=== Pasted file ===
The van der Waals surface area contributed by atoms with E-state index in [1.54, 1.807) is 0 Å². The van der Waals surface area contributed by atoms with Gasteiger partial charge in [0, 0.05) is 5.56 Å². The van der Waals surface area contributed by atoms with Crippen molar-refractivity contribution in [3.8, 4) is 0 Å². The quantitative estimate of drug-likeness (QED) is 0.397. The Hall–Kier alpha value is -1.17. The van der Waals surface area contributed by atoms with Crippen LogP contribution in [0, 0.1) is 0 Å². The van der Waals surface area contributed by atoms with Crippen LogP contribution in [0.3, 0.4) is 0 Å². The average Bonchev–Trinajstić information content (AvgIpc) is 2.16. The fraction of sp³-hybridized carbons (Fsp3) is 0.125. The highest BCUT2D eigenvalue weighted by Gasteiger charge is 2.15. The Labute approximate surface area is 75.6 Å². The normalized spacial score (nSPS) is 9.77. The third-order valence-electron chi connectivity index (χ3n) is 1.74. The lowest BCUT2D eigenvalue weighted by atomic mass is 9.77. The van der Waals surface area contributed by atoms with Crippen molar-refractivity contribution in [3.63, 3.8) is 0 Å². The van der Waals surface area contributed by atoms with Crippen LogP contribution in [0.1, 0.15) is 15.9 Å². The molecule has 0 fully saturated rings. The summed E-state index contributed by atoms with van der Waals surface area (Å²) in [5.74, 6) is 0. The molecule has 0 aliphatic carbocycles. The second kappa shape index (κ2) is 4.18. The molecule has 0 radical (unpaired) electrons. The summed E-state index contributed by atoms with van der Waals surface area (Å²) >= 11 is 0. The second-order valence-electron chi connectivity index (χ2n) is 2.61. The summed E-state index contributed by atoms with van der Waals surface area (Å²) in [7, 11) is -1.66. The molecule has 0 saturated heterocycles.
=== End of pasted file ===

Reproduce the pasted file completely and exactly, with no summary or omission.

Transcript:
The van der Waals surface area contributed by atoms with E-state index in [1.54, 1.807) is 0 Å². The van der Waals surface area contributed by atoms with Gasteiger partial charge in [0, 0.05) is 5.56 Å². The van der Waals surface area contributed by atoms with Crippen molar-refractivity contribution in [3.8, 4) is 0 Å². The quantitative estimate of drug-likeness (QED) is 0.397. The Hall–Kier alpha value is -1.17. The van der Waals surface area contributed by atoms with Crippen LogP contribution in [0, 0.1) is 0 Å². The van der Waals surface area contributed by atoms with Crippen LogP contribution in [0.3, 0.4) is 0 Å². The average Bonchev–Trinajstić information content (AvgIpc) is 2.16. The fraction of sp³-hybridized carbons (Fsp3) is 0.125. The highest BCUT2D eigenvalue weighted by Gasteiger charge is 2.15. The Labute approximate surface area is 75.6 Å². The normalized spacial score (nSPS) is 9.77. The third-order valence-electron chi connectivity index (χ3n) is 1.74. The lowest BCUT2D eigenvalue weighted by atomic mass is 9.77. The van der Waals surface area contributed by atoms with Crippen molar-refractivity contribution in [3.63, 3.8) is 0 Å². The van der Waals surface area contributed by atoms with Crippen LogP contribution in [0.1, 0.15) is 15.9 Å². The molecule has 0 fully saturated rings. The summed E-state index contributed by atoms with van der Waals surface area (Å²) in [5.74, 6) is 0. The molecule has 0 aliphatic carbocycles. The second kappa shape index (κ2) is 4.18. The molecule has 0 radical (unpaired) electrons. The summed E-state index contributed by atoms with van der Waals surface area (Å²) >= 11 is 0. The second-order valence-electron chi connectivity index (χ2n) is 2.61. The summed E-state index contributed by atoms with van der Waals surface area (Å²) in [7, 11) is -1.66. The molecule has 0 saturated heterocycles.